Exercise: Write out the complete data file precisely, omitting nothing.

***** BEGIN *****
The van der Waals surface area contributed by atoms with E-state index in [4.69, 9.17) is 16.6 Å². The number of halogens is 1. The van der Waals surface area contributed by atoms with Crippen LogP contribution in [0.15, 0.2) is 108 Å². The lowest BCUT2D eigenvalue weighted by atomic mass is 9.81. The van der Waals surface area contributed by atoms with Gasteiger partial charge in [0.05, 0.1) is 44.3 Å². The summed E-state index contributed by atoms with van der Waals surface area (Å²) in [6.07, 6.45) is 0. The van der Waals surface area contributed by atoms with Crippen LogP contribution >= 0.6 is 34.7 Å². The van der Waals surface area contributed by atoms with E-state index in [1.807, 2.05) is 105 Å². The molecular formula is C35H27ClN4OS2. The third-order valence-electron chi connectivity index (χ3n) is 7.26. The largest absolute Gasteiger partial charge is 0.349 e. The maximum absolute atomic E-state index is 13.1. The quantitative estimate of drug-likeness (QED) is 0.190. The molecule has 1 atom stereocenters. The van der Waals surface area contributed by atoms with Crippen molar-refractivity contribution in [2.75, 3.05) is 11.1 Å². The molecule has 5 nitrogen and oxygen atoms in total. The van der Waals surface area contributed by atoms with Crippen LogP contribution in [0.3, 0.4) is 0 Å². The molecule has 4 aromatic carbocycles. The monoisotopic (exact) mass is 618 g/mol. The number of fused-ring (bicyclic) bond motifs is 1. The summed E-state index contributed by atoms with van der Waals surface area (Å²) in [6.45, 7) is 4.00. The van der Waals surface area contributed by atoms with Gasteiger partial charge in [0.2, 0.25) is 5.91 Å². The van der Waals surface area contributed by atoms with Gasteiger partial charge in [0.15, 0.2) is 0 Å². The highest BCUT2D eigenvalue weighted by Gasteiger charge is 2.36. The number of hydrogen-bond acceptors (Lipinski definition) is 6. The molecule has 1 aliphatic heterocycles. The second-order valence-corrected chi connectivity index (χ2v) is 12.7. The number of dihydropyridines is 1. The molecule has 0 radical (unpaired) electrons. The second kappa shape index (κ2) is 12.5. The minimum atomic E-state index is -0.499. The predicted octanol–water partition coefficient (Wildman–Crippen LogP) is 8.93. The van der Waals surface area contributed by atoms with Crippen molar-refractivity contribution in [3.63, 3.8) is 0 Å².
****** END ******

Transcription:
The van der Waals surface area contributed by atoms with E-state index in [4.69, 9.17) is 16.6 Å². The number of halogens is 1. The van der Waals surface area contributed by atoms with Crippen LogP contribution in [0.15, 0.2) is 108 Å². The lowest BCUT2D eigenvalue weighted by atomic mass is 9.81. The van der Waals surface area contributed by atoms with Gasteiger partial charge in [0.05, 0.1) is 44.3 Å². The summed E-state index contributed by atoms with van der Waals surface area (Å²) in [6.07, 6.45) is 0. The van der Waals surface area contributed by atoms with Crippen LogP contribution >= 0.6 is 34.7 Å². The van der Waals surface area contributed by atoms with E-state index in [1.807, 2.05) is 105 Å². The molecular formula is C35H27ClN4OS2. The third-order valence-electron chi connectivity index (χ3n) is 7.26. The largest absolute Gasteiger partial charge is 0.349 e. The maximum absolute atomic E-state index is 13.1. The quantitative estimate of drug-likeness (QED) is 0.190. The molecule has 1 atom stereocenters. The van der Waals surface area contributed by atoms with Crippen molar-refractivity contribution in [2.75, 3.05) is 11.1 Å². The molecule has 5 nitrogen and oxygen atoms in total. The van der Waals surface area contributed by atoms with Crippen LogP contribution in [0.3, 0.4) is 0 Å². The molecule has 4 aromatic carbocycles. The monoisotopic (exact) mass is 618 g/mol. The number of fused-ring (bicyclic) bond motifs is 1. The summed E-state index contributed by atoms with van der Waals surface area (Å²) in [6.45, 7) is 4.00. The van der Waals surface area contributed by atoms with Gasteiger partial charge in [0.2, 0.25) is 5.91 Å². The van der Waals surface area contributed by atoms with Gasteiger partial charge in [0.15, 0.2) is 0 Å². The highest BCUT2D eigenvalue weighted by Gasteiger charge is 2.36. The number of hydrogen-bond acceptors (Lipinski definition) is 6. The molecule has 1 aliphatic heterocycles. The second-order valence-corrected chi connectivity index (χ2v) is 12.7. The number of dihydropyridines is 1. The molecule has 0 radical (unpaired) electrons. The second kappa shape index (κ2) is 12.5. The minimum atomic E-state index is -0.499. The predicted octanol–water partition coefficient (Wildman–Crippen LogP) is 8.93. The van der Waals surface area contributed by atoms with Crippen molar-refractivity contribution in [3.63, 3.8) is 0 Å².